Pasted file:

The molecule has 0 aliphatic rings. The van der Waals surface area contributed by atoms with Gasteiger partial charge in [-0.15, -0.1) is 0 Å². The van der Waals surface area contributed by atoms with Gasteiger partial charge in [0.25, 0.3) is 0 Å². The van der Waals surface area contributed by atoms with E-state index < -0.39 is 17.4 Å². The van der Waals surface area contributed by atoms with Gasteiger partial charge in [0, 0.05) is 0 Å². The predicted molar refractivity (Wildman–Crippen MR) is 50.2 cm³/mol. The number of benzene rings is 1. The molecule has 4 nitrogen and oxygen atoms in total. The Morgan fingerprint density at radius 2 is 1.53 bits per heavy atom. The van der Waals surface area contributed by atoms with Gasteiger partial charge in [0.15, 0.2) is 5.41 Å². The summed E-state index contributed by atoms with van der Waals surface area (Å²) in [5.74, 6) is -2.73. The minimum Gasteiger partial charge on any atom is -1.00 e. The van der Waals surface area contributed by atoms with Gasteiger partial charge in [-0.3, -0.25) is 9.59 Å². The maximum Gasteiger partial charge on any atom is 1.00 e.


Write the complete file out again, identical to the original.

The molecule has 0 aliphatic rings. The van der Waals surface area contributed by atoms with Gasteiger partial charge in [-0.15, -0.1) is 0 Å². The van der Waals surface area contributed by atoms with Gasteiger partial charge in [0.25, 0.3) is 0 Å². The van der Waals surface area contributed by atoms with E-state index < -0.39 is 17.4 Å². The van der Waals surface area contributed by atoms with Gasteiger partial charge in [0, 0.05) is 0 Å². The predicted molar refractivity (Wildman–Crippen MR) is 50.2 cm³/mol. The number of benzene rings is 1. The molecule has 4 nitrogen and oxygen atoms in total. The Morgan fingerprint density at radius 2 is 1.53 bits per heavy atom. The van der Waals surface area contributed by atoms with Gasteiger partial charge in [0.15, 0.2) is 5.41 Å². The summed E-state index contributed by atoms with van der Waals surface area (Å²) in [5.74, 6) is -2.73. The minimum Gasteiger partial charge on any atom is -1.00 e. The van der Waals surface area contributed by atoms with Gasteiger partial charge in [-0.3, -0.25) is 9.59 Å². The maximum Gasteiger partial charge on any atom is 1.00 e.